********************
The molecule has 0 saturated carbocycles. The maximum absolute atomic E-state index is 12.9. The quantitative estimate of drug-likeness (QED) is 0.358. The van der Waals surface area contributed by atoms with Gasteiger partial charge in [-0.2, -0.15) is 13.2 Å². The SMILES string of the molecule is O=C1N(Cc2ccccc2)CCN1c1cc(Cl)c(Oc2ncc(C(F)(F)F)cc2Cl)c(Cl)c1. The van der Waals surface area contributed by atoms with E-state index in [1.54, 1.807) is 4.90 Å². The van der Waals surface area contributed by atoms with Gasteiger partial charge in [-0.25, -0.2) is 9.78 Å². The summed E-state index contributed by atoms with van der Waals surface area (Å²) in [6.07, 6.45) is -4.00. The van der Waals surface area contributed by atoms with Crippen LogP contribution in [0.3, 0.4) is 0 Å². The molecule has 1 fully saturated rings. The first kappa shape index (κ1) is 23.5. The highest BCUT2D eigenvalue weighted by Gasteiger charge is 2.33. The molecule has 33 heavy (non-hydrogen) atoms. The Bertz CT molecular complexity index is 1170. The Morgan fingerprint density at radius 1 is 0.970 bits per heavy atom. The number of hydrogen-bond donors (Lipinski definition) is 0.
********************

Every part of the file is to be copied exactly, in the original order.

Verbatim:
The molecule has 0 saturated carbocycles. The maximum absolute atomic E-state index is 12.9. The quantitative estimate of drug-likeness (QED) is 0.358. The van der Waals surface area contributed by atoms with Gasteiger partial charge in [-0.2, -0.15) is 13.2 Å². The SMILES string of the molecule is O=C1N(Cc2ccccc2)CCN1c1cc(Cl)c(Oc2ncc(C(F)(F)F)cc2Cl)c(Cl)c1. The van der Waals surface area contributed by atoms with E-state index in [1.54, 1.807) is 4.90 Å². The van der Waals surface area contributed by atoms with Gasteiger partial charge in [-0.25, -0.2) is 9.78 Å². The summed E-state index contributed by atoms with van der Waals surface area (Å²) in [6.07, 6.45) is -4.00. The van der Waals surface area contributed by atoms with Crippen LogP contribution in [0.3, 0.4) is 0 Å². The molecule has 1 fully saturated rings. The first kappa shape index (κ1) is 23.5. The highest BCUT2D eigenvalue weighted by Gasteiger charge is 2.33. The molecule has 33 heavy (non-hydrogen) atoms. The Bertz CT molecular complexity index is 1170. The Morgan fingerprint density at radius 1 is 0.970 bits per heavy atom. The number of hydrogen-bond donors (Lipinski definition) is 0.